Sustainability: The Forest Garden

Embracing Our Interdependence With Nature

Sustainability: The Forest Garden

These days in all sorts of areas, from agriculture to oil, to mortgages and banking the buzzword is sustainability. When I examine my life style for sustainability I not only look at how I am growing today, I consider how my methods will work for me 20 years down the road. I can see where some of my practices are unsustainable. This thinking leads me to more closely examine the Forest Garden.

For nearly 20 years I have been growing mostly annuals with just a few perennial fruits like cherries, mangos, pineapples and grapes. Annuals done the way I have done them are quite a bit of work, and pretty much the same work year after year whereas the fruit tree or perennial plant is put in, nurtured for a while and then I only have to do some mulching every few months (with the hay, pine flake and manure from the rabbit cages), and then my work is done except for harvesting and eating or putting by.

Suddenly I see the brilliance of perennial food plants (I am getting tired of working this hard for my dinner.) I have added an avocado tree, bananas, pigeon peas, fig trees, almond trees, papaya, black berries, sugar cane more sweet potatoes (perennials where I live), rose apple, white sapote, more pineapples, pomegranate, and Yuca (aka Cassava). It is my intention to begin sowing my annuals in the mulch around the trees at the drip line or slightly beyond instead of in special beds just for annuals. This means that the beds now assigned to annuals only will also begin to get some perennial crops. I hope in this way to reduce my time spent planting and increase my harvesting.

Annual crops that volunteer in my garden are a real bonus. They seem to come at the perfect time for their season, and they tend to do very well if I mostly ignore them. Some of the plants that volunteer in my garden year after year are Matts Wild Cherry Tomatoes, Bitter Melon, and Mustard Greens. I like to grow heirloom or open pollinated varieties of annuals for this reason. That way when a plant comes up on its own I know I can trust it to fruit as expected and with the good flavor I expect from my crops. Sweet Potatoes also come back every year though I count them as perennials. I have only had to plant them once in any one place. Once they are in an area they will come back there in the spring.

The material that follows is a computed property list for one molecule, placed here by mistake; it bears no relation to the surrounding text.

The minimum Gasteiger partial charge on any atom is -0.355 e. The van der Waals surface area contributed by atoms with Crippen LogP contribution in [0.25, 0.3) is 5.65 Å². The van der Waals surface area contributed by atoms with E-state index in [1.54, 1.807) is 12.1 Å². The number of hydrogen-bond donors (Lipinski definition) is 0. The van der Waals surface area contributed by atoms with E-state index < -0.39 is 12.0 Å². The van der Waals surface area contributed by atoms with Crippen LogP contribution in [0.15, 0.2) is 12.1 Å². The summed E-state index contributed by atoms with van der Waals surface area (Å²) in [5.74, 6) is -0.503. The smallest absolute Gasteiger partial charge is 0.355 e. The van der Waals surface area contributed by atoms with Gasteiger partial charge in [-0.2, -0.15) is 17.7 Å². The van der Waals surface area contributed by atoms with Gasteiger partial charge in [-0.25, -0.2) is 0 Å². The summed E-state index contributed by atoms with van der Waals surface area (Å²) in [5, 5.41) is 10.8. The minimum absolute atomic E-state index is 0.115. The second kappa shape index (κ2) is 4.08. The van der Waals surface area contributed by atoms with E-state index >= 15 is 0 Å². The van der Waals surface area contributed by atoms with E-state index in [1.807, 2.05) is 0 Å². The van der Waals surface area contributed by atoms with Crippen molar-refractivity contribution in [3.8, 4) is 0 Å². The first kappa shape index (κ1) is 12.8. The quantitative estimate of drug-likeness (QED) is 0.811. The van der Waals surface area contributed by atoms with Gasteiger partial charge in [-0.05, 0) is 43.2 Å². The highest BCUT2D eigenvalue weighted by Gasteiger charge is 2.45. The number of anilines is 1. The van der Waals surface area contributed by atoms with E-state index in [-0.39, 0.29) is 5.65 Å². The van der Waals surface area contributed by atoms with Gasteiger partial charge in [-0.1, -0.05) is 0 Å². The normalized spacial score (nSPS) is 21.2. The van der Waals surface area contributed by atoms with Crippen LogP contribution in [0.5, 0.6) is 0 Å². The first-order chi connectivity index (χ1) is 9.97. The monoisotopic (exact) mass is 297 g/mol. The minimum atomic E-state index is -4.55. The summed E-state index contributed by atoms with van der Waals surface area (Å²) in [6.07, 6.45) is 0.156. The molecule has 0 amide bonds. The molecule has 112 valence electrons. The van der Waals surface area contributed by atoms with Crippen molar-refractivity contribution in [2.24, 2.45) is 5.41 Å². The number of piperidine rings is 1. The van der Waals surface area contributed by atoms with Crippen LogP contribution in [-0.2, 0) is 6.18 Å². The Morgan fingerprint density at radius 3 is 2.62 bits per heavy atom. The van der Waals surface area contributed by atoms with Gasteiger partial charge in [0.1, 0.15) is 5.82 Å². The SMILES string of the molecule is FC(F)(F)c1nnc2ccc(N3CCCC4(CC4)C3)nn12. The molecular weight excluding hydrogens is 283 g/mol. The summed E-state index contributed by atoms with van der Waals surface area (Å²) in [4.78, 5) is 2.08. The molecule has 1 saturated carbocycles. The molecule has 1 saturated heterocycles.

I have also begun to use the wild plants that are growing in my woods for food having for so many years ignored them. There are wonderful muscadine grapes that grow wild here, and a couple of years ago I began harvesting those little purple grapes in July and August and although they are greatly picked over by wildlife I can come away with buckets enough to make a batch of jam and share a bucket with a friend. I have also been harvesting smilax or greenbriar, aka wild asparagus from my wooded areas. For years I didn’t know there was food on that thorny vine and I tried without success to eradicate it from my property. I am lucky to have so thoroughly failed. In the spring the tips from those vines are numerous and delicious. They rarely make it into the kitchen, I eat them and share them on the fly.

Because of my more conventional hort. training early on I was concerned with crowding trees and plants and stunting them. Once I began to study about permaculture forest guilds, and I learned about mycorrhizae and the workings of root networks in the soil, I began to understand why forests work and how we can copy that in our own landscapes.

There is a lot of misinformation to overwrite when it comes to gardening and agriculture. There are these long held truths and biases that are entirely wrong, and they are so prevalent and so familiar that it is easy for them to creep into our practices unless we are diligent about regularly examining what we are doing with the garden and why. What this means to us in the urban or suburban setting is that we can grow much more food in much less space than we have been lead to believe in the past.